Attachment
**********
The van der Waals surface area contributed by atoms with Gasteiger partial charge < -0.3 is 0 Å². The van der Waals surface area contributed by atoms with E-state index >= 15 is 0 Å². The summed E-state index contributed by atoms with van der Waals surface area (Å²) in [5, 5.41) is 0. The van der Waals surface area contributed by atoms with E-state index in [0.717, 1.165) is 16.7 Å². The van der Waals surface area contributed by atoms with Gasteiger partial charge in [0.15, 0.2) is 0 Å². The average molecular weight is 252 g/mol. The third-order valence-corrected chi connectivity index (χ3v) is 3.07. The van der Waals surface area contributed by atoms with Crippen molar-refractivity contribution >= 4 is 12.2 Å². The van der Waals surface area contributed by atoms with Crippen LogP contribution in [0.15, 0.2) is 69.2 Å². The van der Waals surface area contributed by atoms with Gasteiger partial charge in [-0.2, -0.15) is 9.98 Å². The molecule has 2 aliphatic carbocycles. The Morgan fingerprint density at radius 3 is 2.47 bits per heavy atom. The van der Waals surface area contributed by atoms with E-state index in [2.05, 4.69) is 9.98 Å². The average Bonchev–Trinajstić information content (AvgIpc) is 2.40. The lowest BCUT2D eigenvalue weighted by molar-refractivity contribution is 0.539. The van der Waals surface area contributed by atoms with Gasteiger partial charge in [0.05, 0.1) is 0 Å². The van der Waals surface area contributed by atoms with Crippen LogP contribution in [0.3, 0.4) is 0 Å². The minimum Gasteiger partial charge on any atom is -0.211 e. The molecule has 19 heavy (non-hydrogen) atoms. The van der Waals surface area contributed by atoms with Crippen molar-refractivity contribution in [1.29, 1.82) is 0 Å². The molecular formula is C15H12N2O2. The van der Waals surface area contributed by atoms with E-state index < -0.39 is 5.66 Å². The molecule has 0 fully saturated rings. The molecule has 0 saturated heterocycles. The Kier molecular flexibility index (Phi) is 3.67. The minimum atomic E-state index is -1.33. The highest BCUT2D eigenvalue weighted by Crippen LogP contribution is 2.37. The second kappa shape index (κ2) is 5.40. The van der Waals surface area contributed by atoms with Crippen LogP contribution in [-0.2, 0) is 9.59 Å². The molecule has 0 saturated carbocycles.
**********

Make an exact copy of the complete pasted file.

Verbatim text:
The van der Waals surface area contributed by atoms with Gasteiger partial charge < -0.3 is 0 Å². The van der Waals surface area contributed by atoms with E-state index >= 15 is 0 Å². The summed E-state index contributed by atoms with van der Waals surface area (Å²) in [5, 5.41) is 0. The van der Waals surface area contributed by atoms with E-state index in [0.717, 1.165) is 16.7 Å². The van der Waals surface area contributed by atoms with Gasteiger partial charge in [0.15, 0.2) is 0 Å². The average molecular weight is 252 g/mol. The third-order valence-corrected chi connectivity index (χ3v) is 3.07. The van der Waals surface area contributed by atoms with Crippen molar-refractivity contribution >= 4 is 12.2 Å². The van der Waals surface area contributed by atoms with Crippen LogP contribution in [0.15, 0.2) is 69.2 Å². The van der Waals surface area contributed by atoms with Gasteiger partial charge in [-0.2, -0.15) is 9.98 Å². The molecule has 2 aliphatic carbocycles. The Morgan fingerprint density at radius 3 is 2.47 bits per heavy atom. The van der Waals surface area contributed by atoms with E-state index in [2.05, 4.69) is 9.98 Å². The average Bonchev–Trinajstić information content (AvgIpc) is 2.40. The lowest BCUT2D eigenvalue weighted by molar-refractivity contribution is 0.539. The van der Waals surface area contributed by atoms with Gasteiger partial charge in [0.05, 0.1) is 0 Å². The van der Waals surface area contributed by atoms with Crippen LogP contribution in [0.3, 0.4) is 0 Å². The minimum Gasteiger partial charge on any atom is -0.211 e. The molecule has 19 heavy (non-hydrogen) atoms. The van der Waals surface area contributed by atoms with Crippen molar-refractivity contribution in [1.29, 1.82) is 0 Å². The molecular formula is C15H12N2O2. The van der Waals surface area contributed by atoms with E-state index < -0.39 is 5.66 Å². The molecule has 0 fully saturated rings. The molecule has 0 saturated heterocycles. The Kier molecular flexibility index (Phi) is 3.67. The minimum atomic E-state index is -1.33. The highest BCUT2D eigenvalue weighted by Crippen LogP contribution is 2.37. The second kappa shape index (κ2) is 5.40. The van der Waals surface area contributed by atoms with Crippen LogP contribution in [-0.2, 0) is 9.59 Å². The molecule has 0 saturated carbocycles.